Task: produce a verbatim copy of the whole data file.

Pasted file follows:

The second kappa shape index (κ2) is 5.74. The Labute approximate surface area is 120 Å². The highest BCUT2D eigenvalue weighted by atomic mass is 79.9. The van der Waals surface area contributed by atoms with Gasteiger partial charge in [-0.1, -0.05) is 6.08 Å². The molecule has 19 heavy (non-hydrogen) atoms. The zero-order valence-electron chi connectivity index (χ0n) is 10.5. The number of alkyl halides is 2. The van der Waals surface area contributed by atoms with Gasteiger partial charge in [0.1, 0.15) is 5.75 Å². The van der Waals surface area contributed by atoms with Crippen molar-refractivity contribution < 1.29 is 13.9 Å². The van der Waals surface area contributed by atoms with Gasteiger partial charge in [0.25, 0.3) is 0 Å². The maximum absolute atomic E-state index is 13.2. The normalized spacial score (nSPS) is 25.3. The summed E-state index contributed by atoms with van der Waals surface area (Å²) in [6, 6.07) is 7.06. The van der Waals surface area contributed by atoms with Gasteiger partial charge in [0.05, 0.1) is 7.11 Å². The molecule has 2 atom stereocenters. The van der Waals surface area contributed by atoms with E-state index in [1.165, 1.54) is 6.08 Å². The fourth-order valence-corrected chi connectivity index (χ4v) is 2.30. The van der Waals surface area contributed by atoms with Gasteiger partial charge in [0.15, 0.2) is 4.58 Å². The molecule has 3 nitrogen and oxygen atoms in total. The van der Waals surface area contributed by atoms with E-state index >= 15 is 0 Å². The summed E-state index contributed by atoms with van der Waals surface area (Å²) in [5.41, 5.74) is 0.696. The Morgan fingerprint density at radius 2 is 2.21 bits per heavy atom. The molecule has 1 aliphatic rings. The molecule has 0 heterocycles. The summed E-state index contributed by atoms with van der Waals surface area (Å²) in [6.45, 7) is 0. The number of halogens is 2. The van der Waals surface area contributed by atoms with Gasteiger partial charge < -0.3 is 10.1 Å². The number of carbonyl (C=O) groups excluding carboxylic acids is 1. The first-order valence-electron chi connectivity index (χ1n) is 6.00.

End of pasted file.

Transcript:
The second kappa shape index (κ2) is 5.74. The Labute approximate surface area is 120 Å². The highest BCUT2D eigenvalue weighted by atomic mass is 79.9. The van der Waals surface area contributed by atoms with Gasteiger partial charge in [-0.1, -0.05) is 6.08 Å². The molecule has 19 heavy (non-hydrogen) atoms. The zero-order valence-electron chi connectivity index (χ0n) is 10.5. The number of alkyl halides is 2. The van der Waals surface area contributed by atoms with Gasteiger partial charge in [0.1, 0.15) is 5.75 Å². The van der Waals surface area contributed by atoms with Crippen molar-refractivity contribution < 1.29 is 13.9 Å². The van der Waals surface area contributed by atoms with Gasteiger partial charge in [0.25, 0.3) is 0 Å². The maximum absolute atomic E-state index is 13.2. The normalized spacial score (nSPS) is 25.3. The summed E-state index contributed by atoms with van der Waals surface area (Å²) in [6, 6.07) is 7.06. The van der Waals surface area contributed by atoms with Gasteiger partial charge in [0.05, 0.1) is 7.11 Å². The molecule has 2 atom stereocenters. The van der Waals surface area contributed by atoms with E-state index in [1.165, 1.54) is 6.08 Å². The fourth-order valence-corrected chi connectivity index (χ4v) is 2.30. The van der Waals surface area contributed by atoms with Gasteiger partial charge in [0.15, 0.2) is 4.58 Å². The molecule has 3 nitrogen and oxygen atoms in total. The van der Waals surface area contributed by atoms with E-state index >= 15 is 0 Å². The summed E-state index contributed by atoms with van der Waals surface area (Å²) in [5.41, 5.74) is 0.696. The Morgan fingerprint density at radius 2 is 2.21 bits per heavy atom. The molecule has 1 aliphatic rings. The molecule has 0 heterocycles. The summed E-state index contributed by atoms with van der Waals surface area (Å²) in [6.45, 7) is 0. The number of halogens is 2. The van der Waals surface area contributed by atoms with Gasteiger partial charge < -0.3 is 10.1 Å². The number of carbonyl (C=O) groups excluding carboxylic acids is 1. The first-order valence-electron chi connectivity index (χ1n) is 6.00.